Colossal Statue of Akhenaten

The colossal statue of Akhenaten serves as a significant archaeological and historical artifact, shedding light on the reign of this unique king and the religious revolution he initiated. In this sculpture, Akhenaten is depicted wears the Pschent or the Double Crown of Upper and Lower Egypt, as well as the Khat headdress.

The colossal statue of Akhenaten is a representation of the king in a distinctive style that deviates from traditional Egyptian art. The king holds heka and nekhakha (the crook and flail) scepters, symbols of power and authority. His features are presented in the typical style of the Amarna Period, with narrow slanting eyes, a long thin face, and thick lips.

Colossal Statue of Akhenaten
Colossal Statue of Akhenaten

Akhenaten is known for his religious reforms, particularly his promotion of the Aten, the sun disc, as the supreme deity. Here we see the King standing, wearing a kilt that hangs below his swollen stomach. It is tied with a belt, decorated with the royal cartouche.

A group of colossal statues of King Akhenaten (Amenhotep IV), originally from the Temple of the Aten at Karnak. These statues may represent the first time that Akhenaten’s new religious thoughts were translated into the ancient Egyptian art and architecture.

These statues were originally placed in the temples of Akhenaten’s new capital city, Amarna, but many were later destroyed or repurposed after his death.

The surviving examples provide valuable insights into the artistic and religious changes that occurred during Akhenaten’s reign.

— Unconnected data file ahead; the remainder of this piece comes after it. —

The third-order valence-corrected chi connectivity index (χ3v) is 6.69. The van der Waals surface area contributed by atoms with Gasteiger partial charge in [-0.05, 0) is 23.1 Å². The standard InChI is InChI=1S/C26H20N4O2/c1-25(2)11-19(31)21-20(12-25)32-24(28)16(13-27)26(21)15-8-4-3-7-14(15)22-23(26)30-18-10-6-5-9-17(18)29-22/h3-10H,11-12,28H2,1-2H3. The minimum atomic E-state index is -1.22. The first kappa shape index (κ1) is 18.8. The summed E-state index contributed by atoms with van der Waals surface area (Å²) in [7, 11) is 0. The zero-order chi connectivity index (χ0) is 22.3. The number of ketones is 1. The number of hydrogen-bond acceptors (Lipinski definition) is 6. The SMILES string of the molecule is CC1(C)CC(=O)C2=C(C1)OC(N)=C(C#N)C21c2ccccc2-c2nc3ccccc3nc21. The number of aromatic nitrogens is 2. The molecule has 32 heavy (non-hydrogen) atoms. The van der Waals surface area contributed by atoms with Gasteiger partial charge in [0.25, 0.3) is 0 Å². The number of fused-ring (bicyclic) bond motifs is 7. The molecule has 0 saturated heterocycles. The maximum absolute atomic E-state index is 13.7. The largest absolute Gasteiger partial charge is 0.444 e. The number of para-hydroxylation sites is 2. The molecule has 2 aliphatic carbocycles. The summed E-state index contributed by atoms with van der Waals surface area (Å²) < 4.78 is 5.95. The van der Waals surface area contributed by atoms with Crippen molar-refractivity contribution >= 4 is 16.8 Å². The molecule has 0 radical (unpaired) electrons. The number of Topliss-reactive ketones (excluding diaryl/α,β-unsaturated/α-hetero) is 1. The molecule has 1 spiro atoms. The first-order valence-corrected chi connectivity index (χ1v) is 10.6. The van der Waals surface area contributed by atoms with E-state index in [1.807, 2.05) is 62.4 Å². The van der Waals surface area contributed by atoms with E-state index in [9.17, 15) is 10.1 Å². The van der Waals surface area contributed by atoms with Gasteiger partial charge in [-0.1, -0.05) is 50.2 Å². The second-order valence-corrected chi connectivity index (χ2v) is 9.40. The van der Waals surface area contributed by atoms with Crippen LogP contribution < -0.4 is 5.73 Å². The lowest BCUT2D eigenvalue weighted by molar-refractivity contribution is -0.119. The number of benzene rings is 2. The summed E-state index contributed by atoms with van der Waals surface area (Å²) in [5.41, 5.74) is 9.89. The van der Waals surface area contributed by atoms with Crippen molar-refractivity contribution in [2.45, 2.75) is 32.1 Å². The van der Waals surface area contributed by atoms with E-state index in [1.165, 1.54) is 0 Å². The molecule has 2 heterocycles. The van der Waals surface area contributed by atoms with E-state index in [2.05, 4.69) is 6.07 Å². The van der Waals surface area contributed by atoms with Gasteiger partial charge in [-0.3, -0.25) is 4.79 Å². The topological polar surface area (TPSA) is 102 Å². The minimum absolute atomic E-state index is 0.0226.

Related: Colossal Statue of Amenhotep III

The mystery behind the colossal statues of Akhenaten at East Karnak has led to numerous interpretations of the material.

One theory regarding the purpose of the statues suggests that the king wished to separate himself from ordinary people and associate him solely with divinity and the Royal Family.

Colossal Statue of Akhenaten
Colossal Statue of Akhenaten

“… In the endless procession of Egypt’s pharaonic masters, Akhenaten stands alone. He looks different: his often freakish appearance in art – elongated and effete – is totally at odds with that of the traditional Egyptian ruler-hero. And he appears to have acted differently also – most famously by his abandonment of Egypt’s traditional pantheon in favour of a single god, the Aten, or solar disc.”

Akhenaten: Egypt’s False Prophet, by Nicholas Reeves (#aff)

New Kingdom, 18th Dynasty, Amarna Period, reign of Akhenaten, ca. 1353-1336 BC. Dimensions: height: 239 cm, width: 86 cm, depth: 52 cm. Sandstone, from the Temple of Aten, Karnak. Discovered in 1925. Now in the Egyptian Museum, Cairo. JE 49529